A more complicated task is to predict the portion due to end winding overhang. [7] proposes a method in which the end windings are dissected into polygon trains and formulating a limited number of Neumann integrals to calculate the mutual and self-inductances. According to Kürzel mentioned in [8], empirical data collected from model coil arrangements were used to develop a closed-form expression given by (3) for the end winding self-inductance in terms of “permeance coefficient” for a double layer winding depending on the geometrical and winding parameters alone. The calculated end winding self-inductances with the above-mentioned methods are 32.2, 22.1 μH respectively showing that the leakage inductances are in the same order of magnitude as the main inductance.

The closed form expression for the end winding overhang inductance is,

$$ L_{\mathrm{ov}} = \mu _{0} \cdot N_{\mathrm{ph},\mathrm{s}}^{2} \cdot \frac{2}{p} \cdot l_{\mathrm{ov}} \cdot \lambda _{\mathrm{ov}} $$

For a double layer winding the dimensionless “permeance coefficient” [8] is defined by,

$$ \lambda _{\mathrm{ov}} = \frac{3}{40}\left [ 1 + \frac{2 \cdot p \cdot l_{\mathrm{ov}}}{\pi d_{\mathrm{si}}} \right ] $$

For a winding overhang length (\(l\)ov) of 116 mm, substituting the relevant parameters in (3) yields an inductance of 22.1 μH.

In a strict sense the field distribution in the end winding region is 3-dimensional and a partial 3d FEM model (Fig. 7), without the rotor, taking advantage of the symmetry is constructed and a single magnetostatic simulation is performed to determine the self-inductance. This yields a result of 27 μH.

Fig. 7.

Partial 3d FEM Model used in numerical calculations for determining the winding overhang leakage inductance

Loss estimation

The power flow in a high-speed PMSM can be visualized by the Sankey diagram (Fig. 8). The individual losses and calculation methods along with the discussions are presented in the following sections.

Fig. 8.

Sankey diagram (drawn to scale) of the power flow in motor operation for PMSM-HW. The chosen operating point is \(M_{\mathrm{N}}\) = 0.75 Nm @ \(n_{\mathrm{N}}\) = 120 000 min−1 with \(U\)DC = 340 VDC. The depicted losses are 1) stator AC copper losses (\(P\)v,Cu,s,AC), 2) stator iron losses along with the additional losses due to inverter time harmonics (\(P\)v,Fe,s + \(P\)v,Zus), 3) eddy current losses in the magnet and titanium ring (\(P\)v,Ft,M+B), 4) air friction losses (\(P\)v,LR) with a calculated efficiency of 95.1%

Stator copper losses

The copper losses in the windings are influenced by,

  • Increase in resistance due to frequency dependent skin- and proximity- effects.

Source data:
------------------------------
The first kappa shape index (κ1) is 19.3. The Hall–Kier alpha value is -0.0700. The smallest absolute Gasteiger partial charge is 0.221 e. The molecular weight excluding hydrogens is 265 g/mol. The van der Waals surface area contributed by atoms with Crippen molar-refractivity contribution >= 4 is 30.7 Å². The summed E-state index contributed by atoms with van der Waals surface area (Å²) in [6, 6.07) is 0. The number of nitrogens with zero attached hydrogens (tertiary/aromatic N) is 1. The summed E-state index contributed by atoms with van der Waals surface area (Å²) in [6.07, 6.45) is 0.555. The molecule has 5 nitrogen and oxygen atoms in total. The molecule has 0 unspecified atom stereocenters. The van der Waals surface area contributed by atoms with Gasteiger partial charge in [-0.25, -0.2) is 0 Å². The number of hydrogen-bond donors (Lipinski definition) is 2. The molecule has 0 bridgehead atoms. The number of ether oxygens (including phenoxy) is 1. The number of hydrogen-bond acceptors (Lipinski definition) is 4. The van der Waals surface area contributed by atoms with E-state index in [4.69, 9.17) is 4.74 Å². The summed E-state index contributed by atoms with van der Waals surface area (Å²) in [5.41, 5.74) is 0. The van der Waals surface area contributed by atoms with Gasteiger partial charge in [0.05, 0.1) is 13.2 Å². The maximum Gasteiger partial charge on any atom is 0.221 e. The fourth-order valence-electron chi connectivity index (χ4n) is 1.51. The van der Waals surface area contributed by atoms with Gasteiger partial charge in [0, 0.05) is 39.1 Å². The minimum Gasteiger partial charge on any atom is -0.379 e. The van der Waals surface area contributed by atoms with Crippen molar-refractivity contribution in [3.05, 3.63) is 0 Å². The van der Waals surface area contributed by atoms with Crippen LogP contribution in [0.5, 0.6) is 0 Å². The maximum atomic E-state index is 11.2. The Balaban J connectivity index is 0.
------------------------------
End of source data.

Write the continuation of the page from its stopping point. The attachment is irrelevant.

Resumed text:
• Increase in resistance due to transient increase in temperature.

The frequency dependent effects can be characterized by a “skin- and proximity-effect” factor \(k_{\mathrm{R}}\). As simple analytical formula fails to provide a fully accurate prediction of these factors [9], numerical 2d magnetoharmonic FEM calculations at different frequencies and constant current amplitude are carried out for both the slot and overhang regions. A simplified simulation involving a 2d slice of the 3d overhang provides an approximate \(k_{\mathrm{R}}\) factor for that region. Figure 9 shows the factor in dependence of frequency. The effective \(k_{\mathrm{R}}\) value is used to calculate the increase in stator phase resistance at the corresponding supply frequency.

Fig. 9.

Numerically (2d FEM) calculated skin- and proximity-effect factors in dependence of the stator current frequency

The results show that the effective increase in stator phase resistance is 2.98 times the DC value for rectangular wire windings. The penalty paid here should be compensated by the higher fill factor and effective heat transfer as will be shown by the thermal analysis.

Air friction losses

Air friction losses are especially important in high-speed drive systems as they increase in a cubic rate with the rotational speed. Since they not only depend on the motor geometry and surface finish of the components, but also on the surrounding fluid temperature and pressure, they may vary depending on the environment where the drive is implemented. The calculations are based on [10], where empirical coefficient data were developed for small power electrical machines.

The rotor is axially subdivided into \(N\) sections depending on the mechanical clearance between the rotating element and the stationary part surrounding it. The total air friction losses (\(P\)v,LR) are given by (5) and are calculated for each \(i\)th section (radius \(r_{\mathrm{i}}\) in m, axial length \(l_{\mathrm{i}}\) in m, mechanical clearance \(\delta _{\mathrm{i}}\) in m) and summed up.

$$ P_{\mathrm{v},\mathrm{LR}} = \sum _{i = 1}^{N} c_{\mathrm{Fr},\mathrm{air},\mathrm{i}} \cdot \pi \cdot \rho _{\mathrm{air}}(\vartheta ) \cdot \omega _{\mathrm{m}}^{3} \cdot r_{\mathrm{i}}^{4} \cdot L_{\mathrm{i}} $$


\(L_{\mathrm{i}} = r_{\mathrm{i}} + l_{\mathrm{i}}\), in \(\mathrm{m}\)